History and Science in the Skies
Gaithersburg Latitude Observatory
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(Gallery Has Two Pictures)
This wooden building doesn’t look like much from the outside, but it was actually part of an international cooperative astronomical study of the earth's precession (wobble) on its polar axis of rotation. This Gaithersburg Latitude Observatory was built in 1899 as part of a system of six international latitude observatories; highly remarkable scientific cooperation during a period of terrible international warfare. The observatory and grounds are now designated a National Historic Landmark.
The "Skywatching" programs are held evenings at the Latitude Observatory, and admission is free. Get this on your calendar now: International Observe the Moon Night will be observed on Saturday, October 28, starting at 7pm. The calendar of events is on the museum's Facebook page.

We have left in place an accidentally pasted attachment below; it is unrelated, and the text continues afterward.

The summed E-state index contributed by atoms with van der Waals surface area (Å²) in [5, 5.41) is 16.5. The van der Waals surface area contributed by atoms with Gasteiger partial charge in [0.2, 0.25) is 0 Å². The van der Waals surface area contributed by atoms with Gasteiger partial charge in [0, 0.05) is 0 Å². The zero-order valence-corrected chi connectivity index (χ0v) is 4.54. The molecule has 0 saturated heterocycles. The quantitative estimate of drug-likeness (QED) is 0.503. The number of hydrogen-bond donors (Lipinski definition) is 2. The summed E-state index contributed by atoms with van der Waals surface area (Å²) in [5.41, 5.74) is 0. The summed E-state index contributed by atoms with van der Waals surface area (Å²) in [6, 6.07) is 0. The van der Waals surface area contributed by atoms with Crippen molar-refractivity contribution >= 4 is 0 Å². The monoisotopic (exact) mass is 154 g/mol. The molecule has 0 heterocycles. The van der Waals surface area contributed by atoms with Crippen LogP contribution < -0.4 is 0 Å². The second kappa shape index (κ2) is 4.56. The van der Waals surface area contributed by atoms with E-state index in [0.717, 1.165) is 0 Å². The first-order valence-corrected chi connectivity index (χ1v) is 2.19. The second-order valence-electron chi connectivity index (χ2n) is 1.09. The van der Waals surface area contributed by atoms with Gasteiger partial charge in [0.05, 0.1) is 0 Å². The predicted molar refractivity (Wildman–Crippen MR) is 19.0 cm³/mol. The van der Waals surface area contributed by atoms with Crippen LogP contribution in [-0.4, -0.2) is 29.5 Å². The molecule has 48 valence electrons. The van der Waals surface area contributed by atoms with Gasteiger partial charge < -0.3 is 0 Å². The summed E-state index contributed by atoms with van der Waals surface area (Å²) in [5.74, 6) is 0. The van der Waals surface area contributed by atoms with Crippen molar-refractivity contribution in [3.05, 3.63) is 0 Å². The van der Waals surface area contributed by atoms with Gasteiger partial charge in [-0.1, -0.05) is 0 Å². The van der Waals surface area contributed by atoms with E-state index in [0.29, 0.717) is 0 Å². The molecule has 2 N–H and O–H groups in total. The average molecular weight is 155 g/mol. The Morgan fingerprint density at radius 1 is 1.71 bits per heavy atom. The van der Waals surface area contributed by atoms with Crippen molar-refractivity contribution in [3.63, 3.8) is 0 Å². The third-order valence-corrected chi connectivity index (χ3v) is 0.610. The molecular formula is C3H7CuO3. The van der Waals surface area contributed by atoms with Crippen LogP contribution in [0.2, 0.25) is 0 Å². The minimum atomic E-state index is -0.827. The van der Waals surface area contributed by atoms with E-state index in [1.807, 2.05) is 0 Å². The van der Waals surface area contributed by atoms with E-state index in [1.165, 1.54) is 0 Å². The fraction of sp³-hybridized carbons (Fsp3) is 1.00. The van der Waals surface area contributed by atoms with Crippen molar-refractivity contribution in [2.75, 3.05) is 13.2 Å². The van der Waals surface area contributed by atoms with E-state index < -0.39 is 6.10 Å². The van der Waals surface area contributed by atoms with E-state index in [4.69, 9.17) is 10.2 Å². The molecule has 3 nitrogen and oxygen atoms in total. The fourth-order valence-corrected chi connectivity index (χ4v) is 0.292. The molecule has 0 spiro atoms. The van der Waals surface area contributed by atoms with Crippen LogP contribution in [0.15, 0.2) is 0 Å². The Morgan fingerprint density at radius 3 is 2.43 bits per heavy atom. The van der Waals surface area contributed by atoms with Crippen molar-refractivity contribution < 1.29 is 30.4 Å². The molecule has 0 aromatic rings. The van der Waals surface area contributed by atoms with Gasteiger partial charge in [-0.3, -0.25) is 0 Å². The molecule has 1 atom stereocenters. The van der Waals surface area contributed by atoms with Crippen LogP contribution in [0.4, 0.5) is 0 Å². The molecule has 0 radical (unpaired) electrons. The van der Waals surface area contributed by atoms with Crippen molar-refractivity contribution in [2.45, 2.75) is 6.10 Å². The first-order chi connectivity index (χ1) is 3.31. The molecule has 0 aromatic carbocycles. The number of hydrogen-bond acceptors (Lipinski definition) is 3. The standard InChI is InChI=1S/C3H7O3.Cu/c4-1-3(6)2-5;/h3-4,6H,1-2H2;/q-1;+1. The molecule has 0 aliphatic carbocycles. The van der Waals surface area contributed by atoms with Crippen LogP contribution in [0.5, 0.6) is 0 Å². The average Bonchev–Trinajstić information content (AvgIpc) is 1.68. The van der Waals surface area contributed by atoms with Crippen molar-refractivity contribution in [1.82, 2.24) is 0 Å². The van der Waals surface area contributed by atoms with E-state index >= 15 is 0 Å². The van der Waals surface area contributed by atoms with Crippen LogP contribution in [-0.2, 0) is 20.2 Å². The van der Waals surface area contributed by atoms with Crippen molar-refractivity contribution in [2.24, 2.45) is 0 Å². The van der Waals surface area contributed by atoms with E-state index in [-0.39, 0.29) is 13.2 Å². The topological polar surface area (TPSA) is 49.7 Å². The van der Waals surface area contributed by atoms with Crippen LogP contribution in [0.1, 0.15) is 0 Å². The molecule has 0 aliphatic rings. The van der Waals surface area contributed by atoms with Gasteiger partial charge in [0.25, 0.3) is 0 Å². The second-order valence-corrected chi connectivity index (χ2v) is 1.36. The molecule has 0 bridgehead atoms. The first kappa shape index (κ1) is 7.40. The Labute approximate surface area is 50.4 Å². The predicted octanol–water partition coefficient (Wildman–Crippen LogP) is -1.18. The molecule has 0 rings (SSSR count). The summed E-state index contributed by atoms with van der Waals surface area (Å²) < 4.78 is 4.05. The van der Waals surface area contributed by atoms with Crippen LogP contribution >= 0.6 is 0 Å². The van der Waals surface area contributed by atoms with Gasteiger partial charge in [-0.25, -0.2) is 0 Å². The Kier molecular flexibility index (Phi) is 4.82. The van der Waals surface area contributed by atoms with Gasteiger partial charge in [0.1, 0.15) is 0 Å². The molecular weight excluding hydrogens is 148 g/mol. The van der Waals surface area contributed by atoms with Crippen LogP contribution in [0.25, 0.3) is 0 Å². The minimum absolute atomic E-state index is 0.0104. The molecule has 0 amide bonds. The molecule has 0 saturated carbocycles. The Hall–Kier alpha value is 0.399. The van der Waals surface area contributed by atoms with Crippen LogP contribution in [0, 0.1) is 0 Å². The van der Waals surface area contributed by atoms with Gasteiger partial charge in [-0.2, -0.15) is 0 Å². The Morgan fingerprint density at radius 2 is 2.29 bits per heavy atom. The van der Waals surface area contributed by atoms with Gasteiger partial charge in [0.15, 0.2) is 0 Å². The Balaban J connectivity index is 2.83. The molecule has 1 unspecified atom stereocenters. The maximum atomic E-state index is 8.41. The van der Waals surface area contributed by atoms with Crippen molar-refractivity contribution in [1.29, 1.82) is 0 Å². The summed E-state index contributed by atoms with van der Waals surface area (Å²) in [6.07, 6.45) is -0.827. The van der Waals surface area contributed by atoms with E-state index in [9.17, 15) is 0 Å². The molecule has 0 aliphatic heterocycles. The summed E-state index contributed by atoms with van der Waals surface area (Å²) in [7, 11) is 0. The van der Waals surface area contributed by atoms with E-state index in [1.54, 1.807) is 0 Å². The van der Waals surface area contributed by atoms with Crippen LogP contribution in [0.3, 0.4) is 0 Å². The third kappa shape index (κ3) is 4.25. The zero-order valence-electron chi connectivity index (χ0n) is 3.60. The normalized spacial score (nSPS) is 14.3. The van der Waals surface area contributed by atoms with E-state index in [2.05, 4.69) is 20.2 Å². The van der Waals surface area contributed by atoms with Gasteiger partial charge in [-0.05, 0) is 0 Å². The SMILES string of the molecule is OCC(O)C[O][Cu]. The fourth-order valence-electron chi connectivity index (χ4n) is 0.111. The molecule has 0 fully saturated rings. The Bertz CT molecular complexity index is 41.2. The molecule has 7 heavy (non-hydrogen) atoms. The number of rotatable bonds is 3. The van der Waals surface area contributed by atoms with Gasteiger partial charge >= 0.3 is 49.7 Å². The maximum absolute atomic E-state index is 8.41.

This pagoda-looking thing was used for precisely calibrating the orientation of the telescope. The telescope was aimed through a window in the side of the building (see picture of observatory above) at crosshairs in these windows to ensure that it was correctly oriented, since orientation of the base and mounting of the telescope could drift from day to day. In this way, the measurements at this telescope could reliably be compared with similar measurements at the sites in the cooperating locations internationally, to create findings that could be relied on.